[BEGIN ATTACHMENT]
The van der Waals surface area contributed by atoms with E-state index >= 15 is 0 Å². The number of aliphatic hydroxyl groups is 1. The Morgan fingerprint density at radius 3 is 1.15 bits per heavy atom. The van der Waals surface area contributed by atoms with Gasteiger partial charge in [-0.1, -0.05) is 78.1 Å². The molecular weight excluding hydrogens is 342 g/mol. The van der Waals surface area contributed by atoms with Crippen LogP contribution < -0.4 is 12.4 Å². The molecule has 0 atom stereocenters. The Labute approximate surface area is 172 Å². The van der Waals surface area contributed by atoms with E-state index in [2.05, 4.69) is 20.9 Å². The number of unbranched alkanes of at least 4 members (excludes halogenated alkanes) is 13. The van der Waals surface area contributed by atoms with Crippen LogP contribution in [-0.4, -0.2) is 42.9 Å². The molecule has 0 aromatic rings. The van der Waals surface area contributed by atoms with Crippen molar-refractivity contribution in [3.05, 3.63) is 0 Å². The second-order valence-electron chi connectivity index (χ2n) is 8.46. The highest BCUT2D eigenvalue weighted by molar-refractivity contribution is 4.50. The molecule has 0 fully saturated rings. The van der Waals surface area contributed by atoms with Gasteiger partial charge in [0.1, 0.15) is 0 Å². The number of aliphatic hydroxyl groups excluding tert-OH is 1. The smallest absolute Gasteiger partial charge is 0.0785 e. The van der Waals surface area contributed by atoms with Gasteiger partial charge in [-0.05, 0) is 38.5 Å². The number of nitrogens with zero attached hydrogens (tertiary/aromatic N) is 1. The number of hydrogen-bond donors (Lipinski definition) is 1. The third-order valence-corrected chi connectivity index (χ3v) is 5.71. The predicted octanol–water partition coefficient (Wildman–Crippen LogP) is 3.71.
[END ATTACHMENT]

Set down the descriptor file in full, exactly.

The van der Waals surface area contributed by atoms with E-state index >= 15 is 0 Å². The number of aliphatic hydroxyl groups is 1. The Morgan fingerprint density at radius 3 is 1.15 bits per heavy atom. The van der Waals surface area contributed by atoms with Gasteiger partial charge in [-0.1, -0.05) is 78.1 Å². The molecular weight excluding hydrogens is 342 g/mol. The van der Waals surface area contributed by atoms with Crippen LogP contribution < -0.4 is 12.4 Å². The molecule has 0 atom stereocenters. The Labute approximate surface area is 172 Å². The van der Waals surface area contributed by atoms with E-state index in [2.05, 4.69) is 20.9 Å². The number of unbranched alkanes of at least 4 members (excludes halogenated alkanes) is 13. The van der Waals surface area contributed by atoms with Crippen LogP contribution in [-0.4, -0.2) is 42.9 Å². The molecule has 0 aromatic rings. The van der Waals surface area contributed by atoms with Crippen molar-refractivity contribution in [3.05, 3.63) is 0 Å². The second-order valence-electron chi connectivity index (χ2n) is 8.46. The highest BCUT2D eigenvalue weighted by molar-refractivity contribution is 4.50. The molecule has 0 fully saturated rings. The van der Waals surface area contributed by atoms with Gasteiger partial charge in [0.1, 0.15) is 0 Å². The number of aliphatic hydroxyl groups excluding tert-OH is 1. The smallest absolute Gasteiger partial charge is 0.0785 e. The van der Waals surface area contributed by atoms with Gasteiger partial charge in [-0.05, 0) is 38.5 Å². The number of nitrogens with zero attached hydrogens (tertiary/aromatic N) is 1. The number of hydrogen-bond donors (Lipinski definition) is 1. The third-order valence-corrected chi connectivity index (χ3v) is 5.71. The predicted octanol–water partition coefficient (Wildman–Crippen LogP) is 3.71.